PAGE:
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Microsoft hides cloud latency with DeLorean

Microsoft hides cloud latency with DeLorean

Microsoft's DeLorean software uses input prediction and pre-rendering to mask up to 250ms of network latency, making twitch gaming possible on cloud platforms.

Microsoft's research arm claims it may have found a way to solve the barrier preventing mass adoption of cloud gaming: the latency between the server and the client.

Cloud gaming has been poised to be the next big thing for a number of years, now. While Nvidia has enjoyed some success with its Grid platform - servers packed with GeForce GPU hardware - and client-facing platforms like OnLive continue to roll on, cloud gaming is still a poor second best to local gaming. The premise, using remote server hardware to do the heavy lifting so you can play the latest PC games on low-end - even mobile - hardware is sound, but the delay between inputting your actions at your end and the server responding means that twitch-gaming is out of the question.

Microsoft Research's answer? Time travel, via what its creators have dubbed DeLorean. In a white paper published this week, a team lead by Kyungmin Lee has detailed what they are calling a 'speculative execution system' which is capable of hiding up to 250ms of network latency from the user - perfect for high-latency mobile networks. DeLorean works by rendering possible outcomes ahead of time, then displaying only the correct outcome to the user.

'To evaluate the prediction and speculation techniques in DeLorean, we use two high quality, commercially-released games: a twitch-based first person shooter, Doom 3, and an action role playing game, Fable 3,' the team writes in the paper's abstract. 'Through user studies and performance benchmarks, we find that players overwhelmingly prefer DeLorean to traditional thin-client gaming where the network RTT is fully visible, and that DeLorean successfully mimics playing across a low-latency network.'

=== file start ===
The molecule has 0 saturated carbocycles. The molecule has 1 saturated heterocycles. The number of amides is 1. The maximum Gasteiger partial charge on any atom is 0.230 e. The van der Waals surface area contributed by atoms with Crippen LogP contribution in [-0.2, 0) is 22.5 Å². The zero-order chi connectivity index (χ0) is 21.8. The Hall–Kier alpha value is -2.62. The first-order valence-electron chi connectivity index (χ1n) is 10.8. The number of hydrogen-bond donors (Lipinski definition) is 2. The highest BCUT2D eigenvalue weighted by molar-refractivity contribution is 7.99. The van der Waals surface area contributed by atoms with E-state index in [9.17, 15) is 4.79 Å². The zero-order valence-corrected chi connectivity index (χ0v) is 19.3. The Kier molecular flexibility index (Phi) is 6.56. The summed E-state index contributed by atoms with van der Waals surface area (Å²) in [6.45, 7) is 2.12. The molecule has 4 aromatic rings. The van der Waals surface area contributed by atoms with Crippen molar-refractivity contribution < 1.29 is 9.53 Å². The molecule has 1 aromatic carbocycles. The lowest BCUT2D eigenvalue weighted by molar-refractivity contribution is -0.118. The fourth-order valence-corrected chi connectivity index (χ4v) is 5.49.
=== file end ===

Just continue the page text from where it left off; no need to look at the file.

The paper itself (PDF warning) goes into the technical details, but it's not clear when - or if - the technology will reach consumers. The team has, however, published the binaries for the DeLorean software, along with videos demonstrating its use.

16 Comments

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ChaosDefinesOrder 22nd August 2014, 11:16 Quote
sounds more like selectable parallel (or divergent) timelines than time travel...
Gareth Halfacree 22nd August 2014, 11:17 Quote
Quote:
Originally Posted by ChaosDefinesOrder
sounds more like selectable parallel (or divergent) timelines than time travel...
I know, but c'mon: It's called DeLorean, Marty!
Big_malc 22nd August 2014, 11:26 Quote
Do they do this using a flux capacitor running at 1.21 Giga Watts
Corky42 22nd August 2014, 11:35 Quote
Forgive my lack of understanding, but isn't the problem with streaming not the time it takes to render what is happening, but the time it takes to transmit what has happened ? In other words isn't the latency down to the network being used and not the hardware doing the rendering.
Gareth Halfacree 22nd August 2014, 11:43 Quote
Quote:
Originally Posted by Corky42
Forgive my lack of understanding, but isn't the problem with streaming not the time it takes to render what is happening, but the time it takes to transmit what has happened ? In other words isn't the latency down to the network being used and not the hardware doing the rendering.